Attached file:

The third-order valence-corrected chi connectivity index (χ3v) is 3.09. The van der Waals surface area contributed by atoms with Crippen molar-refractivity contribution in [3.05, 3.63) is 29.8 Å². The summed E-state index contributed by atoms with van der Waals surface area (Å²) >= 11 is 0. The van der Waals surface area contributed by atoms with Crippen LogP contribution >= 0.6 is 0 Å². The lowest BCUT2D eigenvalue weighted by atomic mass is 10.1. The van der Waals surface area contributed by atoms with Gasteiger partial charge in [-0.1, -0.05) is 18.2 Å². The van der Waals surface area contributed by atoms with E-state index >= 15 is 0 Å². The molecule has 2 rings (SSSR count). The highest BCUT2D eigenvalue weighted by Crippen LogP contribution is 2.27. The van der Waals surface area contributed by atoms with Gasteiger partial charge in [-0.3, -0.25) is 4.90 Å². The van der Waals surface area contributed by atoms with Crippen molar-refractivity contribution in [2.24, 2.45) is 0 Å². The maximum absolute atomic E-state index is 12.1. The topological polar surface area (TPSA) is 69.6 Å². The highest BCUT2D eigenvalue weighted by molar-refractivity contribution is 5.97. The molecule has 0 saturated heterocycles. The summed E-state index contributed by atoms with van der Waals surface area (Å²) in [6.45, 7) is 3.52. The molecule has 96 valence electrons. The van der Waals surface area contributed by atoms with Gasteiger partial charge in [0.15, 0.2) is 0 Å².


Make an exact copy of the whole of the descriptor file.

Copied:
The third-order valence-corrected chi connectivity index (χ3v) is 3.09. The van der Waals surface area contributed by atoms with Crippen molar-refractivity contribution in [3.05, 3.63) is 29.8 Å². The summed E-state index contributed by atoms with van der Waals surface area (Å²) >= 11 is 0. The van der Waals surface area contributed by atoms with Crippen LogP contribution >= 0.6 is 0 Å². The lowest BCUT2D eigenvalue weighted by atomic mass is 10.1. The van der Waals surface area contributed by atoms with Gasteiger partial charge in [-0.1, -0.05) is 18.2 Å². The van der Waals surface area contributed by atoms with E-state index >= 15 is 0 Å². The molecule has 2 rings (SSSR count). The highest BCUT2D eigenvalue weighted by Crippen LogP contribution is 2.27. The van der Waals surface area contributed by atoms with Gasteiger partial charge in [-0.3, -0.25) is 4.90 Å². The van der Waals surface area contributed by atoms with Crippen molar-refractivity contribution in [2.24, 2.45) is 0 Å². The maximum absolute atomic E-state index is 12.1. The topological polar surface area (TPSA) is 69.6 Å². The highest BCUT2D eigenvalue weighted by molar-refractivity contribution is 5.97. The molecule has 0 saturated heterocycles. The summed E-state index contributed by atoms with van der Waals surface area (Å²) in [6.45, 7) is 3.52. The molecule has 96 valence electrons. The van der Waals surface area contributed by atoms with Gasteiger partial charge in [0.15, 0.2) is 0 Å².